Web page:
Modular ambulatory surgical units
The provision of elective healthcare is increasingly migrating towards the outpatient ambulatory surgical setting, with the most recent addition being that of minimally invasive spine surgery. The advances in techniques and technologies over the last decade have propelled the treatment of spinal disorders into the 21st century, with their muscle sparring approaches and minimal blood loss profiles. Due in large part to these factors the majority of spine care can now be safely performed in an outpatient setting, with the patient able to be discharged home the same day.
Within the US these outpatient spine procedures are carried out in ambulatory surgical centers that are generally constructed on site using the typical materials of construction such as cement, metal and brick. The energy footprint that is created in the construction is significant and of even more concern is the energy requirements that are required to run the facilities. In essence these outpatient facilities, although vastly more efficient than hospitals, are still considered sub-optimal in terms of their ‘green’ credentials and continue to use resources in arguably an inefficient manner.
One of the pressing concerns of the 21st century is the issue of fossil fuel energy and in particular its deleterious effect on the environment. In addition there is a finite amount of the material and at some point the planet’s resources will become exhausted. The arena of renewable energy has been gathering momentum over the last decade, as the scientific communities realize the short energy timeline on which man currently exists. These issues are without question entirely applicable to the healthcare sector, which is probably one of the most wasteful from an energy standpoint. To address this problem requires the conceptualization of energy efficient healthcare units that are able to provide the same quality of healthcare as provided by the traditionally constructed ambulatory surgical units. In addition to make this venture a viable business requires that the market be global, and in this consideration it also necessitates that the units be configured in such a way as to enable their placement off the energy grid and capable of being self-sustaining.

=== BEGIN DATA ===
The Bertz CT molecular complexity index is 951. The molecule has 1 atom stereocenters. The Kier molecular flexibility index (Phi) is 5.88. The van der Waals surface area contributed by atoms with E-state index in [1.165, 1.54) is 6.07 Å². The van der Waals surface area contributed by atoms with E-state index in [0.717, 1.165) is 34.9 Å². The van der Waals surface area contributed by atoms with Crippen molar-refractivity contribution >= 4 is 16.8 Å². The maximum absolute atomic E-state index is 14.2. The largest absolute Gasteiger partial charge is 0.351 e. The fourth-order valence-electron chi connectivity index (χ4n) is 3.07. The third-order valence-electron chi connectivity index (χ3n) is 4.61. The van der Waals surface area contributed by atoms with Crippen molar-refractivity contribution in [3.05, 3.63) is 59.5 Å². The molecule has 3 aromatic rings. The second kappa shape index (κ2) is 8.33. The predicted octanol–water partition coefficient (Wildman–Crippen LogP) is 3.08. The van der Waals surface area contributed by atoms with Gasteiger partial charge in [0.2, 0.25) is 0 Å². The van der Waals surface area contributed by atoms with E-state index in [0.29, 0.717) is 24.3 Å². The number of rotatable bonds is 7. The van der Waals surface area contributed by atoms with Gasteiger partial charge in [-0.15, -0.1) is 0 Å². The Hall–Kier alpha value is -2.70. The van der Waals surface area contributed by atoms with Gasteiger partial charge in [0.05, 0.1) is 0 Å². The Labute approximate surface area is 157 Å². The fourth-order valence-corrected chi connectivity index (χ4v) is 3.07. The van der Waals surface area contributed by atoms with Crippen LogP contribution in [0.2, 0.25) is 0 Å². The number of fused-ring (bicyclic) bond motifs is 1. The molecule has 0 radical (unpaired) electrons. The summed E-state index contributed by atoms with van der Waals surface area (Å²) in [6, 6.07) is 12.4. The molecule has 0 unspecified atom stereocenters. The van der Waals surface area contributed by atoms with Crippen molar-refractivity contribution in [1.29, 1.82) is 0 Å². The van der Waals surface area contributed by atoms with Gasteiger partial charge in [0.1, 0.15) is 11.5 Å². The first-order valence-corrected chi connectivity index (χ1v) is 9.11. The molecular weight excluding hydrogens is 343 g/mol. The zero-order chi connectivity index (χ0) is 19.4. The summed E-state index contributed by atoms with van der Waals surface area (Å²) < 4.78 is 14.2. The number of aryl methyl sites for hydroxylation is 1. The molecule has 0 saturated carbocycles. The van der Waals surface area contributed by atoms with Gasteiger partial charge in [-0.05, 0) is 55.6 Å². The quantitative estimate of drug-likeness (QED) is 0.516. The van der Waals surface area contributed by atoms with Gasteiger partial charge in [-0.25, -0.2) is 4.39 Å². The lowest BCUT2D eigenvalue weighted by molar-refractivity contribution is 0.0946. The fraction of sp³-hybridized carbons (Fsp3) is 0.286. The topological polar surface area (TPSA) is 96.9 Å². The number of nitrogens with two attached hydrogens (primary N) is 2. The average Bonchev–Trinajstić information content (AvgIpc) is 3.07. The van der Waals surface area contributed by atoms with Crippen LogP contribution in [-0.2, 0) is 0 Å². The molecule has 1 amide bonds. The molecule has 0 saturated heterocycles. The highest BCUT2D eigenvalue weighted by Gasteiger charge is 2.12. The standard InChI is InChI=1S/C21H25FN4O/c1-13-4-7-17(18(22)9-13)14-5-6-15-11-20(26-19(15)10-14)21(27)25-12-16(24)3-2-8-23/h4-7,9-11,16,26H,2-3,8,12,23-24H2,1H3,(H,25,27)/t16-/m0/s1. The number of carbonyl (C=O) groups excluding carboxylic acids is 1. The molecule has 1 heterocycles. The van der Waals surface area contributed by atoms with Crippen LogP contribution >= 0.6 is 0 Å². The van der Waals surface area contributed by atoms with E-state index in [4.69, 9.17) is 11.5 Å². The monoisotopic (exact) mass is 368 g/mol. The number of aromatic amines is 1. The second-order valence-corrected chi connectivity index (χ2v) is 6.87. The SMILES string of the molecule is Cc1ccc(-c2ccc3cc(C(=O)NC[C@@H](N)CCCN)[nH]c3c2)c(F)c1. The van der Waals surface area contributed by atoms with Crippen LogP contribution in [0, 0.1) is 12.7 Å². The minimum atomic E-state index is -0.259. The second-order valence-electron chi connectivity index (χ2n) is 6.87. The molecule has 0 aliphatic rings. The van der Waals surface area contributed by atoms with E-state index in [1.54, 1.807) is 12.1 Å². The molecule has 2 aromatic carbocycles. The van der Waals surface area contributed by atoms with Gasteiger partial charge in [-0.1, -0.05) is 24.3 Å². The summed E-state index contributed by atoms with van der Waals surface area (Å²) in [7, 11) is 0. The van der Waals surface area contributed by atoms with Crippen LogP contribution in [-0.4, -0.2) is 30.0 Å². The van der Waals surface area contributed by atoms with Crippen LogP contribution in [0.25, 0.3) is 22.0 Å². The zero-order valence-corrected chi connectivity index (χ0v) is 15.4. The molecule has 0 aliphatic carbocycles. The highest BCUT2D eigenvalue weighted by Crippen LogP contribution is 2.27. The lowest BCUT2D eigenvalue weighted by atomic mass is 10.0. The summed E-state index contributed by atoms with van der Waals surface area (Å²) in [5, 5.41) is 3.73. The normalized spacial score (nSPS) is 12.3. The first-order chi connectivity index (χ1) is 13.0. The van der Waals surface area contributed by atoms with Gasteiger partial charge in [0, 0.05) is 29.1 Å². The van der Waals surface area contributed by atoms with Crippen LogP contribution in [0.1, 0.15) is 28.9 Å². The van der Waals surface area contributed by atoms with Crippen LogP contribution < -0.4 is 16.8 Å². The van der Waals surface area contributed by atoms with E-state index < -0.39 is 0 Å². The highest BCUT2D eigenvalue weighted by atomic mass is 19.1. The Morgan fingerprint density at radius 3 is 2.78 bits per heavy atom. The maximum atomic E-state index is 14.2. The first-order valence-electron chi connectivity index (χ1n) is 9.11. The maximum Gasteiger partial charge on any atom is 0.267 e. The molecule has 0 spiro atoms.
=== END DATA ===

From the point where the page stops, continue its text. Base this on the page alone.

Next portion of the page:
An ambulatory surgical unit has a distinct energy profile which depends on the nature of the surgical equipment being utilized in the facility. Certain elements of the surgical suite require greater amounts of energy such as the radiological C arm and the surgical lighting. On all units manufactured in the US there is back up generator that starts if there is a power failure and these units are vast consumers of energy. Interestingly the more efficient the surgical team and the quicker they can safely perform the cases the better is the energy profile of the center.
A US patent has been filed regarding the design of the modular surgical units and development is under way to produce the first prototype. The key component of the design is simplicity and a focus on removing energy redundancies from the system. Prior to the filing of the patent an extensive energy analysis of a one room surgical center in NJ was performed and parts of the grid were identified as being wasteful and clinically unhelpful. It was surprising to note the complete lack of energy thermostats throughout the building which in and of themselves would contribute to at least a 5% saving of total energy expenditure. However one of the most critical aspects of the design that contributed to the poor energy profile of the building was the use of poorly insulated brick and concrete. In addition there were no devices installed to extract the heat from the anesthetic gases emitted through the building ducts. These additions are cheap and if appropriately placed can lead to at least a 2% reduction in the EP.
To design a unit that was light, functional, mobile and able to be placed off the grid in remote parts of the world meant thinking outside of the healthcare construction ‘box’ and in this case it started with an analysis of the work of the British architect Norman Foster whose pioneering work on the use of lightweight solar infused building blocks, first successfully employed in the development of buildings constructed in the gulf region. Foster had worked out a way to have the functional units of a variety of buildings manufactured cheaply off-site and then transported to the assembly location. The financial savings compared to the shipment of concrete blocks and their construction was of factor of ten. Similarly the modular surgical units will be constructed from patented solar panels whose internal construction is already configured to include the plumbing and electrical requirements for an ambulatory surgical center. The solar panels will contain high grade solar energy transducers that have been calculated to create enough energy to sustain a particular number of surgical cases in a 24 hour period and most relevantly in off grid regions. This unique characteristic of the patented units will allow the delivery of modern healthcare to parts of the world that are currently lagging on the WHO list of health indices.
The component of medical training will be achieved through the incorporation of video conferencing facilities which have become extremely affordable, and in addition to the use of advanced imaging goggles the exchange of real time surgical detail with experienced surgeons in other parts of the world will ensure the maintenance of quality care.
The healthcare sector is undergoing a revolution that is technologically based and it seems that at last the parochialism of the ‘profession’ of medicine is being forced to bow out.